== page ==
Prostate cancer is the most diagnosed cancer in Australian males, accounting for more than 16,500 cancer cases and more than 3,100 deaths in 20201. But the burden of prostate cancer extends much further.

More than 95% of people diagnosed with prostate cancer survive for at least five years, and there are currently around 200,000 Australians living after their diagnosis1. More than one-third of these people have long-term problems that diminish their quality of life, and a common feature of people in this group is the use of androgen deprivation therapy to treat their disease2.

Inhibition of testosterone production, or the action of testosterone, slows prostate cancer progression and increases survival but it can also cause debilitating side effects3. The best way to help survivors of prostate cancer manage these consequences of their treatment is not known, but a new research project will soon be underway to trial evidence-based telehealth support delivered by specialist prostate cancer nurses.

The research, funded by the National Health and Medical Research Council, is led by Prof Jeff Dunn, CEO of the Prostate Cancer Foundation of Australia, in partnership with Healthy Male and other organisations.

“The supportive care needs of men on hormone therapy are not adequately addressed or treated right now, with many men experiencing unmet informational, psychological, and sexual help needs,” Professor Dunn said.

“The project will vastly improve our understanding of how specialised support can improve quality of life and survivorship outcomes for men on hormone therapy, who have had their needs ignored for too long.”

More than 200 men will participate in the trial, which will use an evidence-based survivorship framework, developed by the University of Southern Queensland, in collaboration with the PCFA and NHMRC’s Centre of Research Excellence in Prostate Cancer Survivorship.

The six features of the survivorship framework4 are:

  • Health promotion and advocacy
  • Shared management
  • Vigilance
  • Personal agency
  • Care coordination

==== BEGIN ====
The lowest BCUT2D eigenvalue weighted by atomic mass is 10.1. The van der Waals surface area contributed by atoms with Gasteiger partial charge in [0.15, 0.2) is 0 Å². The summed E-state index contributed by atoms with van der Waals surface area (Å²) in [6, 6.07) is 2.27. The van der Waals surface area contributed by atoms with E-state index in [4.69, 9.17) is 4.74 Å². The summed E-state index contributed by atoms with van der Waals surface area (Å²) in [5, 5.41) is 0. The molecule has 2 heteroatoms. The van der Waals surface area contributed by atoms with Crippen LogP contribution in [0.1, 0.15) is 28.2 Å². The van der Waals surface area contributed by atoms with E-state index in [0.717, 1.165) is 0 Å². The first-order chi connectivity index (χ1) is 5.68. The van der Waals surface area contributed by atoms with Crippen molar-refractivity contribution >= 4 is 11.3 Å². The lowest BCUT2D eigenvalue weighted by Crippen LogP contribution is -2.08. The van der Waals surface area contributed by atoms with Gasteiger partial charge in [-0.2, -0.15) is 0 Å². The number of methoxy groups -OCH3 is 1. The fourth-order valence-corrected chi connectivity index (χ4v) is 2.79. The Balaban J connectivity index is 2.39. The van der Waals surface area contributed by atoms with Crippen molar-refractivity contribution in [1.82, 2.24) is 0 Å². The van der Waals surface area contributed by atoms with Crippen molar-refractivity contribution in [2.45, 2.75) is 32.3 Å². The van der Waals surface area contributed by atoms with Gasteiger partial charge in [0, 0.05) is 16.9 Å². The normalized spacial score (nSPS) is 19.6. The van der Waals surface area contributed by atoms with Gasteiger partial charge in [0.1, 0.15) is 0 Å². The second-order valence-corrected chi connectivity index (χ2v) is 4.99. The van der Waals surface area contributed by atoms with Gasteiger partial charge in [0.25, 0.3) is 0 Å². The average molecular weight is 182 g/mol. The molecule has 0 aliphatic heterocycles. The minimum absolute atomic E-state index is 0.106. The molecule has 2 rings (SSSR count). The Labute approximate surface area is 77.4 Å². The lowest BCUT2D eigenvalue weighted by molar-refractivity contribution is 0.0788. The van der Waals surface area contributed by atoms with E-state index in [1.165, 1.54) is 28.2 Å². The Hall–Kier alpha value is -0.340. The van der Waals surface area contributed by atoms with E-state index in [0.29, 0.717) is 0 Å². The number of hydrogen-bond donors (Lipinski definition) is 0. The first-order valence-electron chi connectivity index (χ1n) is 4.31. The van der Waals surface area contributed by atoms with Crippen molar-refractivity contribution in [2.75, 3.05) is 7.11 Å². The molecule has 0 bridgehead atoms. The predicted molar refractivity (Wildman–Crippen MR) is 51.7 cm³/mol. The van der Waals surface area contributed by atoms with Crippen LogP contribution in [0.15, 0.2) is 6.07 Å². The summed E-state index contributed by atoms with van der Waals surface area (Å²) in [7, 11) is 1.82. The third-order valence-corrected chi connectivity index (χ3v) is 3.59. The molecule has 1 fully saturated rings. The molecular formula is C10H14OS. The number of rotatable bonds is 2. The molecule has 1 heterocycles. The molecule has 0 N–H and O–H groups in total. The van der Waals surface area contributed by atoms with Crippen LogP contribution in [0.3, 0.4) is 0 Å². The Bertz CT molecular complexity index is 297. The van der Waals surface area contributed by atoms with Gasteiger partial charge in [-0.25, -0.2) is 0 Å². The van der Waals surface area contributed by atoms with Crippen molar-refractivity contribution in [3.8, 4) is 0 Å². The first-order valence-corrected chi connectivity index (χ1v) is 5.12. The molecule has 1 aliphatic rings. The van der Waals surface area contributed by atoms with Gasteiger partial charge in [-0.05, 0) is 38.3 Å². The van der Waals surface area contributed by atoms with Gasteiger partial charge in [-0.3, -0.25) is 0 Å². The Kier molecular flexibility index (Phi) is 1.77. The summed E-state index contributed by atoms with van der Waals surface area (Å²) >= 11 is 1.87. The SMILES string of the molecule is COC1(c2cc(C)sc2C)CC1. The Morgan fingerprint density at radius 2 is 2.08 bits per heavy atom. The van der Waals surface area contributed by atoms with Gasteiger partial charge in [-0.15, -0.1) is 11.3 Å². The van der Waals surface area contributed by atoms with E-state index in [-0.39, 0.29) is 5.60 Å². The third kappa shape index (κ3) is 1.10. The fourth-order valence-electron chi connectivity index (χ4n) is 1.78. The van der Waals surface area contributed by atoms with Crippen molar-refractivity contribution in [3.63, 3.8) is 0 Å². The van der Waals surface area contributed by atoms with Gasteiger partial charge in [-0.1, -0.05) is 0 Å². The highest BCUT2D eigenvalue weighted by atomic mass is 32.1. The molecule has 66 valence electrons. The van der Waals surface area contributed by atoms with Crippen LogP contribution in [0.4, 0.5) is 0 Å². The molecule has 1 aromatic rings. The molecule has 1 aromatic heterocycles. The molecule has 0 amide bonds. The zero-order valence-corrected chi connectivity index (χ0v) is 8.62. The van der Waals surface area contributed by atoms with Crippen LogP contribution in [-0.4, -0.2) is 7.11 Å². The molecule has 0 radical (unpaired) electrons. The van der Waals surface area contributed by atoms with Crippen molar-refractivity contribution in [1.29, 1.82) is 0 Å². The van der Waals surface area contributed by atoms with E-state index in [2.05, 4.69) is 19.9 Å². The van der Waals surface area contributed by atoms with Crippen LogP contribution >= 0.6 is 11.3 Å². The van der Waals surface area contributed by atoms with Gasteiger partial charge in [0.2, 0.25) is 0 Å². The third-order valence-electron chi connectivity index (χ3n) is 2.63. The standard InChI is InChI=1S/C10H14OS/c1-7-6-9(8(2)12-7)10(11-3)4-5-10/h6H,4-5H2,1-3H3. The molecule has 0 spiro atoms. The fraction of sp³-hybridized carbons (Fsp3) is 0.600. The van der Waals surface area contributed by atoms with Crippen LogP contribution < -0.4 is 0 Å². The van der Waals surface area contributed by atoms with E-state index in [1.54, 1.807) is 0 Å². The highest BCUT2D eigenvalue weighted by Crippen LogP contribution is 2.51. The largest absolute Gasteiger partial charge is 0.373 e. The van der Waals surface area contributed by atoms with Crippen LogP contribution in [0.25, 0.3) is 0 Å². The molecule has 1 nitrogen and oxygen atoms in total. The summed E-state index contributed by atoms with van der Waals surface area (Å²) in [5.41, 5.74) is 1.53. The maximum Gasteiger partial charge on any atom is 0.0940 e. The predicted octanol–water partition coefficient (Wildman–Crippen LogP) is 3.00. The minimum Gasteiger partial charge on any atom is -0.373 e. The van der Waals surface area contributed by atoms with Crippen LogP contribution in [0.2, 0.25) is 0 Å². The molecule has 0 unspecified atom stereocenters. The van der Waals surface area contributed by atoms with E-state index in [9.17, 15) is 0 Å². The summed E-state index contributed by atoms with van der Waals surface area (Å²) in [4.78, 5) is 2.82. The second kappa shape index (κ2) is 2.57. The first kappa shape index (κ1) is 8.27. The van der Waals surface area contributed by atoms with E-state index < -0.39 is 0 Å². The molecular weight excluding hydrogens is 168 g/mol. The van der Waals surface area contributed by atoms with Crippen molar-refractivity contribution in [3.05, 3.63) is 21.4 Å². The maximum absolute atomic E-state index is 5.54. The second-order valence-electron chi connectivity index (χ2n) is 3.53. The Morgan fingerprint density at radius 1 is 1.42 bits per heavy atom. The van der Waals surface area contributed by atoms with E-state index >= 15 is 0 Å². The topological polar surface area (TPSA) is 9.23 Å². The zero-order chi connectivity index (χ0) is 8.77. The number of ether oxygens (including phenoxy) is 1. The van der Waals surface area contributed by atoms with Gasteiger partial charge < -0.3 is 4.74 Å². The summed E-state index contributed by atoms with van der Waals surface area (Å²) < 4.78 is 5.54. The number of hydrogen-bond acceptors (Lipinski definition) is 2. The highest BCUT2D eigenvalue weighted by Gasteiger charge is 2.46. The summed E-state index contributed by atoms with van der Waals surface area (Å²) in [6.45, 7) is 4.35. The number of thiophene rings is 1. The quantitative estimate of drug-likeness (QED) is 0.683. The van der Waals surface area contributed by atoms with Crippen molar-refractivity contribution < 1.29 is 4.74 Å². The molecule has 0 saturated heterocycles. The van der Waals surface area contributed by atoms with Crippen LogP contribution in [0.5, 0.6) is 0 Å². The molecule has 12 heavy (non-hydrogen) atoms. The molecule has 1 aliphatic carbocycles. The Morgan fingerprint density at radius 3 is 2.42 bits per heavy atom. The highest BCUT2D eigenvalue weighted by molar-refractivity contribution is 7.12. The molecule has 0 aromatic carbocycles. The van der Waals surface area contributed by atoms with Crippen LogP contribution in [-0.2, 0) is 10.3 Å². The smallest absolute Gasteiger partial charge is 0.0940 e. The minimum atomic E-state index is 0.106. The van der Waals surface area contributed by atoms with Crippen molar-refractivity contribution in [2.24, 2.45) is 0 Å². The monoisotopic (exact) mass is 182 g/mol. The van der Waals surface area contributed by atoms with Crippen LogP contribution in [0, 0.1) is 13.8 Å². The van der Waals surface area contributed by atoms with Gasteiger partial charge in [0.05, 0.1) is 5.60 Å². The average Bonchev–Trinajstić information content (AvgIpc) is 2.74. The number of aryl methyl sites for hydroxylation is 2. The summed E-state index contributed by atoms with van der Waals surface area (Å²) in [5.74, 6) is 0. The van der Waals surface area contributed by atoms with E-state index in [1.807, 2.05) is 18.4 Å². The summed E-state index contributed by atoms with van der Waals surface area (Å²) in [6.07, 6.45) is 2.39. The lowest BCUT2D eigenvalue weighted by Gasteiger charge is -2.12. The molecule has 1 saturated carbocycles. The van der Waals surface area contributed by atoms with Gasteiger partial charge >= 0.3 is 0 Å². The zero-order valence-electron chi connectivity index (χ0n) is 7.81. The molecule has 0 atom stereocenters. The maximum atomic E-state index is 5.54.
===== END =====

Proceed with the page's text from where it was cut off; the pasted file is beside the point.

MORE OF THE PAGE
• Evidence-based survivorship interventions.

It will be delivered by specially trained PCFA nurses through four telehealth sessions over a four-week period, with a booster session a month later.

“We will be collaborating closely with Australia’s leading institutions and researchers in this field, including the team at Edith Cowan University, who will help guide the development of a home-based exercise activity program.

“Men who take part in the program will be encouraged to seek at least one planning session with an Accredited Exercise Physiologist within their treatment team, which may be by telehealth as appropriate.

“Participants will also be provided with online progress reports, resources and forms for education and motivation, including a weekly wellness check.

“The nurse specialist will encourage maintenance of exercise including both aerobic and resistance training as per Australian exercise medicine for cancer guidelines with referral to the Accredited Exercise Physiologist if required.”

The sessions will also cover distress management strategies, decision support, treatment education with self-management and skills training for symptom effects, and communicating with health professionals.

“If we prove this works, which we believe it will, our aim is to have this service made available to every man diagnosed with prostate cancer on hormone therapy,” Professor Dunn said.


[2] Ralph et al., 2020. Ten-year quality of life outcomes in men with prostate cancer. Psycho-Oncology

[3] Nguyen et al., 2018. Risks of Major Long-Term Side Effects Associated with Androgen-Deprivation Therapy in Men with Prostate Cancer. Pharmacotherapy: The Journal of Human Pharmacology and Drug Therapy

[4] Dunn et al., 2020. Prostate cancer survivorship essentials framework: guidelines for practitioners. BJU International

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